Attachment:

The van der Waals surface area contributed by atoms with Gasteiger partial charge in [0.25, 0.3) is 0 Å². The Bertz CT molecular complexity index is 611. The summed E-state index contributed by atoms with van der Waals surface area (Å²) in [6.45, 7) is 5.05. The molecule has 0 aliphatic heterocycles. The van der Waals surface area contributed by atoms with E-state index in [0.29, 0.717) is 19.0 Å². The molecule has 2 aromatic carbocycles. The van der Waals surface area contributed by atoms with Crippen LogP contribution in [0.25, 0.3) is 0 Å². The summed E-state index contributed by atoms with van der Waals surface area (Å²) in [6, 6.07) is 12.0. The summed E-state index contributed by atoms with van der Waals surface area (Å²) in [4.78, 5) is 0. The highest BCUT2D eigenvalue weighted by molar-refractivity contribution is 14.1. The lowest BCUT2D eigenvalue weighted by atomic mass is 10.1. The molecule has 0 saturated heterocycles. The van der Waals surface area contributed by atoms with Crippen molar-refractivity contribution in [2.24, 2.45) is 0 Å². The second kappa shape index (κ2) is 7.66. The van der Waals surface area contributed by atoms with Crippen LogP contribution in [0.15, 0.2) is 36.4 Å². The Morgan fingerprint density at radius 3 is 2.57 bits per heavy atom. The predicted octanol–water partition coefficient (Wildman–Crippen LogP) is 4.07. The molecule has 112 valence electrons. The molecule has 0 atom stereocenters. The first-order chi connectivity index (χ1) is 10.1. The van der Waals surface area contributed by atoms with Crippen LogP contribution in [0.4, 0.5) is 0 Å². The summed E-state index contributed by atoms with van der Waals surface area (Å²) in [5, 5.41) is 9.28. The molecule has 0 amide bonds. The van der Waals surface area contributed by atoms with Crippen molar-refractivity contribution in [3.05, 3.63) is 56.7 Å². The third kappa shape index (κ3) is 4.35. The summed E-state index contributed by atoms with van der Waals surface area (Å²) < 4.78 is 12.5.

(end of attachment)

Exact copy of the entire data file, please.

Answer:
The van der Waals surface area contributed by atoms with Gasteiger partial charge in [0.25, 0.3) is 0 Å². The Bertz CT molecular complexity index is 611. The summed E-state index contributed by atoms with van der Waals surface area (Å²) in [6.45, 7) is 5.05. The molecule has 0 aliphatic heterocycles. The van der Waals surface area contributed by atoms with E-state index in [0.29, 0.717) is 19.0 Å². The molecule has 2 aromatic carbocycles. The van der Waals surface area contributed by atoms with Crippen LogP contribution in [0.25, 0.3) is 0 Å². The summed E-state index contributed by atoms with van der Waals surface area (Å²) in [6, 6.07) is 12.0. The summed E-state index contributed by atoms with van der Waals surface area (Å²) in [4.78, 5) is 0. The highest BCUT2D eigenvalue weighted by molar-refractivity contribution is 14.1. The lowest BCUT2D eigenvalue weighted by atomic mass is 10.1. The molecule has 0 saturated heterocycles. The van der Waals surface area contributed by atoms with Crippen molar-refractivity contribution in [2.24, 2.45) is 0 Å². The second kappa shape index (κ2) is 7.66. The van der Waals surface area contributed by atoms with Crippen LogP contribution in [0.15, 0.2) is 36.4 Å². The Morgan fingerprint density at radius 3 is 2.57 bits per heavy atom. The predicted octanol–water partition coefficient (Wildman–Crippen LogP) is 4.07. The molecule has 112 valence electrons. The molecule has 0 atom stereocenters. The first-order chi connectivity index (χ1) is 10.1. The van der Waals surface area contributed by atoms with Crippen LogP contribution in [0.4, 0.5) is 0 Å². The summed E-state index contributed by atoms with van der Waals surface area (Å²) in [5, 5.41) is 9.28. The molecule has 0 amide bonds. The van der Waals surface area contributed by atoms with Crippen molar-refractivity contribution in [3.05, 3.63) is 56.7 Å². The third kappa shape index (κ3) is 4.35. The summed E-state index contributed by atoms with van der Waals surface area (Å²) < 4.78 is 12.5.